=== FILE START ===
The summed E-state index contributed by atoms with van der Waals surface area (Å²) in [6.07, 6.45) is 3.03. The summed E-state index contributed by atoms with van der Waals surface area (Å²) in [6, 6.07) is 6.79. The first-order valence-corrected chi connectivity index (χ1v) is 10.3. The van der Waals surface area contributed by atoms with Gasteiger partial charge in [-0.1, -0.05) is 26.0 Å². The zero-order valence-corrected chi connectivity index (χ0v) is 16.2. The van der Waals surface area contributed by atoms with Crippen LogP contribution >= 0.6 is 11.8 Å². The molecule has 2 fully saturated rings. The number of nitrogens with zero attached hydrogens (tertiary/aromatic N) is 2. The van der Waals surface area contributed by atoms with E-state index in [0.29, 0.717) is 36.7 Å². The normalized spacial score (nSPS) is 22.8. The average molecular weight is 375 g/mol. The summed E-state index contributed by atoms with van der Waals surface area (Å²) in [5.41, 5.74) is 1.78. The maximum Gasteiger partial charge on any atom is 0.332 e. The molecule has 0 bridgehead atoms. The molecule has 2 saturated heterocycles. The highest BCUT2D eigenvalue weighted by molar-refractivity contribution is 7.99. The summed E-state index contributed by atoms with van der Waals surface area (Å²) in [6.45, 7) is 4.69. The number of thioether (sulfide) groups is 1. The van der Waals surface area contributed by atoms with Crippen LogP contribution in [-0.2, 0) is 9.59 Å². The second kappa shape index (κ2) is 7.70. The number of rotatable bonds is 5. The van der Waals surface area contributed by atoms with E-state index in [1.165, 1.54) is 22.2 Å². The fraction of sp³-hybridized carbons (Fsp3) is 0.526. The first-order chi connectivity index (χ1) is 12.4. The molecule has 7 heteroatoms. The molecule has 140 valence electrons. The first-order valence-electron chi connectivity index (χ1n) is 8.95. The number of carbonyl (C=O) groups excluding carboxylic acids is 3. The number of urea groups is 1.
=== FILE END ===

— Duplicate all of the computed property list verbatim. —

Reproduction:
The summed E-state index contributed by atoms with van der Waals surface area (Å²) in [6.07, 6.45) is 3.03. The summed E-state index contributed by atoms with van der Waals surface area (Å²) in [6, 6.07) is 6.79. The first-order valence-corrected chi connectivity index (χ1v) is 10.3. The van der Waals surface area contributed by atoms with Gasteiger partial charge in [-0.1, -0.05) is 26.0 Å². The zero-order valence-corrected chi connectivity index (χ0v) is 16.2. The van der Waals surface area contributed by atoms with Crippen LogP contribution >= 0.6 is 11.8 Å². The molecule has 2 fully saturated rings. The number of nitrogens with zero attached hydrogens (tertiary/aromatic N) is 2. The van der Waals surface area contributed by atoms with E-state index in [0.29, 0.717) is 36.7 Å². The normalized spacial score (nSPS) is 22.8. The average molecular weight is 375 g/mol. The summed E-state index contributed by atoms with van der Waals surface area (Å²) in [5.41, 5.74) is 1.78. The maximum Gasteiger partial charge on any atom is 0.332 e. The molecule has 0 bridgehead atoms. The molecule has 2 saturated heterocycles. The highest BCUT2D eigenvalue weighted by molar-refractivity contribution is 7.99. The summed E-state index contributed by atoms with van der Waals surface area (Å²) in [6.45, 7) is 4.69. The number of thioether (sulfide) groups is 1. The van der Waals surface area contributed by atoms with Crippen LogP contribution in [-0.2, 0) is 9.59 Å². The second kappa shape index (κ2) is 7.70. The number of rotatable bonds is 5. The van der Waals surface area contributed by atoms with E-state index in [1.165, 1.54) is 22.2 Å². The fraction of sp³-hybridized carbons (Fsp3) is 0.526. The first-order chi connectivity index (χ1) is 12.4. The molecule has 7 heteroatoms. The molecule has 140 valence electrons. The first-order valence-electron chi connectivity index (χ1n) is 8.95. The number of carbonyl (C=O) groups excluding carboxylic acids is 3. The number of urea groups is 1.